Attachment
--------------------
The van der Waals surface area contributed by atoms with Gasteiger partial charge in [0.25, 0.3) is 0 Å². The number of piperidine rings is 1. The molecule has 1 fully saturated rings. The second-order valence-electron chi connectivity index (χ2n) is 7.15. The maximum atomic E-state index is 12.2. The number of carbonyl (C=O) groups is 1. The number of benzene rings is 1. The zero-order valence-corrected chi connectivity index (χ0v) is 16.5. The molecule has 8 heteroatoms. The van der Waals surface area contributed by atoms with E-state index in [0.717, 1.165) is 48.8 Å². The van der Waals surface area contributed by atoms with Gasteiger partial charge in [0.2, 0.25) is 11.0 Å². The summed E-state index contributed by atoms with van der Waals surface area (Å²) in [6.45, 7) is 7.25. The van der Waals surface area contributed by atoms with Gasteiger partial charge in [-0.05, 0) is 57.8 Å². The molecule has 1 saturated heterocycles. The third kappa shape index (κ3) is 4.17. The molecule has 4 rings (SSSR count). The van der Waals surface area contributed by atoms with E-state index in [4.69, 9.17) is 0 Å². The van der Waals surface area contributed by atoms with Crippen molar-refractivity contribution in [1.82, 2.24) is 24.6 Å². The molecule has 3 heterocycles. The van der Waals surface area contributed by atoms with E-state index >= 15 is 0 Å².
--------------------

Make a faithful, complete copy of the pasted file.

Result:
The van der Waals surface area contributed by atoms with Gasteiger partial charge in [0.25, 0.3) is 0 Å². The number of piperidine rings is 1. The molecule has 1 fully saturated rings. The second-order valence-electron chi connectivity index (χ2n) is 7.15. The maximum atomic E-state index is 12.2. The number of carbonyl (C=O) groups is 1. The number of benzene rings is 1. The zero-order valence-corrected chi connectivity index (χ0v) is 16.5. The molecule has 8 heteroatoms. The van der Waals surface area contributed by atoms with E-state index in [0.717, 1.165) is 48.8 Å². The van der Waals surface area contributed by atoms with Gasteiger partial charge in [0.2, 0.25) is 11.0 Å². The summed E-state index contributed by atoms with van der Waals surface area (Å²) in [6.45, 7) is 7.25. The van der Waals surface area contributed by atoms with Gasteiger partial charge in [-0.05, 0) is 57.8 Å². The molecule has 1 saturated heterocycles. The third kappa shape index (κ3) is 4.17. The molecule has 4 rings (SSSR count). The van der Waals surface area contributed by atoms with E-state index in [4.69, 9.17) is 0 Å². The van der Waals surface area contributed by atoms with Crippen molar-refractivity contribution in [1.82, 2.24) is 24.6 Å². The molecule has 3 heterocycles. The van der Waals surface area contributed by atoms with E-state index >= 15 is 0 Å².